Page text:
will look for this attribute and short circuit if it finds a true

In a similar vein, ToArchive and ToDigest will look for the `isdigest'
attribute.  If found and true, then the message is a digest so it
won't be sent to the archive, nor will it be appended to the currently
building digest.

Now the neat thing is the Sendmail module.  It's not clever at all, in
fact it just popen's a sendmail (or sendmail-compatible, e.g. postfix)
process, gives the recip addrs on the command line, and pipes the
message to the proc's stdin.  The one complication is that it splits
up the recipients if necessary to keep the command line length
manageable.  What I think is neat is that you could implement an
SMTPDeliver module which uses smtplib.py, or even convert to using
Mailman's current bulk mailer (which I haven't done), or a delivery
scheme of your own choosing.  It should be quite easy to drop in just
drop in this component while keeping everything else the same.  The
Sendmail module rqeuires that the msg object has an attribute called
`recips' which is a list of addresses to send the message to.  The
CalcRecips module sets this attribute.

A couple of things to notice.  First, proper delivery of the message
requires the correct order in the pipeline.  Put Acknowledge before
Sendmail and those who want acks of their messages would get them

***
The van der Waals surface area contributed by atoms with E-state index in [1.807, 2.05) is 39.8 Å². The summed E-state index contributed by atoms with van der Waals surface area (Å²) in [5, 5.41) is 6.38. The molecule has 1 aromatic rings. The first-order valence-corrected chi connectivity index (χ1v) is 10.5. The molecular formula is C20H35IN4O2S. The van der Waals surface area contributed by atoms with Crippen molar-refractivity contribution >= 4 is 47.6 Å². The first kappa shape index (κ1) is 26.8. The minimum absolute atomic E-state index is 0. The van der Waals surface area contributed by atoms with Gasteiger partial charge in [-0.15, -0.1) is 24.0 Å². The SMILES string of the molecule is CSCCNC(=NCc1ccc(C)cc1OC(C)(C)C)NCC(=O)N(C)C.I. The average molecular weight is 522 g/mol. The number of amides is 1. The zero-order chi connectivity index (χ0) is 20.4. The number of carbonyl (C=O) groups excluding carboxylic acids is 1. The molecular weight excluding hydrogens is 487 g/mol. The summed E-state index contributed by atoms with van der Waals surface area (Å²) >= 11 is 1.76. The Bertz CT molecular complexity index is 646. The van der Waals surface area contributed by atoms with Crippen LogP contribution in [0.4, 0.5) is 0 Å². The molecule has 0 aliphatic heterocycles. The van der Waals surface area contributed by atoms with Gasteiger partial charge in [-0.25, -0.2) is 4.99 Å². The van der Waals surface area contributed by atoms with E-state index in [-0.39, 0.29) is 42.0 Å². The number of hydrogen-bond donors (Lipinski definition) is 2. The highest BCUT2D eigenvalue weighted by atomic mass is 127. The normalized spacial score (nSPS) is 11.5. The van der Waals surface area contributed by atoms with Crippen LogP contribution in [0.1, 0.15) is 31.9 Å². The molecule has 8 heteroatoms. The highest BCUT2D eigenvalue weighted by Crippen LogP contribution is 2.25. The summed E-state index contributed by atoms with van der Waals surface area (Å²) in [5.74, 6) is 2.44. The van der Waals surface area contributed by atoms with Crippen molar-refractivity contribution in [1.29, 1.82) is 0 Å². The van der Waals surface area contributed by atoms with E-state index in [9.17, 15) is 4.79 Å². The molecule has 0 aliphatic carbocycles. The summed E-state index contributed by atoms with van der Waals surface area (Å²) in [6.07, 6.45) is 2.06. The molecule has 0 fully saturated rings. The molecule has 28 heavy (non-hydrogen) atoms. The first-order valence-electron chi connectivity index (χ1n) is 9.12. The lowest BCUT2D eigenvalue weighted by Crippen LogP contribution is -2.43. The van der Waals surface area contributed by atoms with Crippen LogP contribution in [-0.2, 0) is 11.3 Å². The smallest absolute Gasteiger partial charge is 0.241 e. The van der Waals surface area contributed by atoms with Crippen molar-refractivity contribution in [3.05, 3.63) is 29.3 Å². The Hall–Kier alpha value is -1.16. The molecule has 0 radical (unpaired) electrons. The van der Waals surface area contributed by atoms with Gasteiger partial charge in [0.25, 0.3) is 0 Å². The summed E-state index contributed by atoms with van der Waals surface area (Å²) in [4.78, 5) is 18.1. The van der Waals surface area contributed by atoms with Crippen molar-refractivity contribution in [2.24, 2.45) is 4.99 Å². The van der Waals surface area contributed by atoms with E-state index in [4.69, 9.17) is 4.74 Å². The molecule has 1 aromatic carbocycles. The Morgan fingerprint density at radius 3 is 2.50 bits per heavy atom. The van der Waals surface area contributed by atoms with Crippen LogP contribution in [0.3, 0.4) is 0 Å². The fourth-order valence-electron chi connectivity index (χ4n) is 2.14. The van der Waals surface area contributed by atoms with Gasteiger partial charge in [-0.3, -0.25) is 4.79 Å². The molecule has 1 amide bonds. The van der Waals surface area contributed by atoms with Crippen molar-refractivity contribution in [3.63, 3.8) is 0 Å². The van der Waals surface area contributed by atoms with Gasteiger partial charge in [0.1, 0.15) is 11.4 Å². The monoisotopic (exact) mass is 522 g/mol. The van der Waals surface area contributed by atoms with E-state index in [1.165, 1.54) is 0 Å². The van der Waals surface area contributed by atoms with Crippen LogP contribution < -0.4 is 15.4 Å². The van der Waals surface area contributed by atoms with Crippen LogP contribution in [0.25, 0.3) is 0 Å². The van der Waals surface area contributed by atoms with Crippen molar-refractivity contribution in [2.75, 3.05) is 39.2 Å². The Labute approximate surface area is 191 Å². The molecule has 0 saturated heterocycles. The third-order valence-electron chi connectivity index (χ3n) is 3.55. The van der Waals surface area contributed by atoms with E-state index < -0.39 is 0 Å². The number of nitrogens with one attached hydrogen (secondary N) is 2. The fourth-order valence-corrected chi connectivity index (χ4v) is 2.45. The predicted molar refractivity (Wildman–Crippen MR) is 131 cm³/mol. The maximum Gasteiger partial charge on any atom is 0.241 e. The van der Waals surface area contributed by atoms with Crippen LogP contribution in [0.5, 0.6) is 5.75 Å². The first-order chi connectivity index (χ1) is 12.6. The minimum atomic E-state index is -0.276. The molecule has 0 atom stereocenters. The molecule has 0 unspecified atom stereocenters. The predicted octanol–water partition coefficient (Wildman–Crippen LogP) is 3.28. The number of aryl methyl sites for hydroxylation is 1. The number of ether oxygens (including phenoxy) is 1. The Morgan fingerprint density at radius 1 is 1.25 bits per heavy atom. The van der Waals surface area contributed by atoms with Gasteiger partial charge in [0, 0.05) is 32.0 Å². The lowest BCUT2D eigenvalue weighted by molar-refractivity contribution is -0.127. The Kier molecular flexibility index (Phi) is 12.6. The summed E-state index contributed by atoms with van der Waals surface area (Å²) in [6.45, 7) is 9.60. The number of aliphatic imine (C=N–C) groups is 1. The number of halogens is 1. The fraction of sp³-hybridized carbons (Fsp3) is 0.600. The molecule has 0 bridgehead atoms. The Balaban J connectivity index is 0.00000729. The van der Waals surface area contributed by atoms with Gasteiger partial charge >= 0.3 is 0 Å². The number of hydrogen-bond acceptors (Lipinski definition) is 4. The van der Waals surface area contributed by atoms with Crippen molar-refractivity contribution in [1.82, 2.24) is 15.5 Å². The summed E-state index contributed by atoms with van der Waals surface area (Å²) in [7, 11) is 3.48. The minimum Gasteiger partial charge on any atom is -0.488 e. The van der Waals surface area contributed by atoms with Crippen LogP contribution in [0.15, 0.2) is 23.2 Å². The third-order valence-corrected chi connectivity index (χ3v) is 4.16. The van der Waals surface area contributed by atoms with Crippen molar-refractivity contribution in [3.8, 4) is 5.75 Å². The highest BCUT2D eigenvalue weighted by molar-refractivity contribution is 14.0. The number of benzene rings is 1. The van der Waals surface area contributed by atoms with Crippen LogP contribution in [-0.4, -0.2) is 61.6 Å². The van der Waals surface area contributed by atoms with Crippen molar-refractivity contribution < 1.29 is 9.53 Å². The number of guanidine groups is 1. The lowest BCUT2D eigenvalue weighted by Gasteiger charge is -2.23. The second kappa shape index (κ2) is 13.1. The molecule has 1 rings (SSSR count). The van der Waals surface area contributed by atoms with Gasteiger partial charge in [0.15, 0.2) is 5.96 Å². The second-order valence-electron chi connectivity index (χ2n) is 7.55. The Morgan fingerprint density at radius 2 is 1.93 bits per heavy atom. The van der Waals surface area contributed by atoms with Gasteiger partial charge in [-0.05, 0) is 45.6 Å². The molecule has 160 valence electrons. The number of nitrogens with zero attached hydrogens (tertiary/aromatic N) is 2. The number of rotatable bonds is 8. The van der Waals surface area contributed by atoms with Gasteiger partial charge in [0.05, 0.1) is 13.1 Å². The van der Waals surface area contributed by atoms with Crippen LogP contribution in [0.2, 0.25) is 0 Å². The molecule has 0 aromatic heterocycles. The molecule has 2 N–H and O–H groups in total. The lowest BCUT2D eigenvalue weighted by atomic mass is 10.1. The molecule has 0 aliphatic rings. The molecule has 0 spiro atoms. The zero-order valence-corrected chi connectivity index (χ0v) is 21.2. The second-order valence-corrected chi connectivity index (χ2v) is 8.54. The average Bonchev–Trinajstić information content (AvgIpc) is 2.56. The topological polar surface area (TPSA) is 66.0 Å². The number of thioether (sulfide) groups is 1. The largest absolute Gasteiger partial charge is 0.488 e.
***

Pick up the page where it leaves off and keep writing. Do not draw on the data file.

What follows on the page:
before the message was actually sent.  Also, while this seems to work
well for my simple tests, I think I need to play with more aspects
under more realistic load to figure out whether this approach will
work in the long run.  Finally, there's the question of incoming
messages (say injected from Usenet, or via the -request address).  I
think a pipeline will work well here too, e.g. I envision a pipeline
of bounce detectors, but I'm not sure yet how this will integrate with
the outgoing pipeline.

A couple of other random but important notes.  I've also significantly
revamped the whole admin request stuff.  Held messages and
subscriptions are no longer kept in the list object.  This should make
your config.db files considerably smaller and faster to load, and will
hopefully improve overall performance.  All that information is now
kept in a separate database file, which is currently implemented using
Python's anydbm module (this might change).  The good thing is that
this file is only touched when a message or subscription is held, or
when you hit the admindb web page.

I've decided to finally make Python 1.5.2 the minimum supported
platform.  It's been out since April, is very stable, is available for
all platforms (and I think there are RPMs available), and is much much
MUCH better than any previous version of Python.  I'm tired of trying
to keep track of backwards compatibility issues.  So the next version
of Mailman will require at least Python 1.5.2.  I should note that
there will /not/ be a Python 1.5.3 -- Guido's decided that the next
release will be 1.6, but that will definitely not be out (other than
via the anonCVS tree) until next year some time.

So... I'm going to check all these changes in so that I can continue
testing.  I'll hopefully also be ripping out lots more unused code.
I'm not sure how much more time I'm going to be hacking on it, but I
need to get this stuff working for python.org so at least until then.

Apologies in advance to the I18N'ers for not getting to that stuff,
and for making so many changes under the hood.  If this stuff turns
out to work well, I'll try to spend some time getting those mods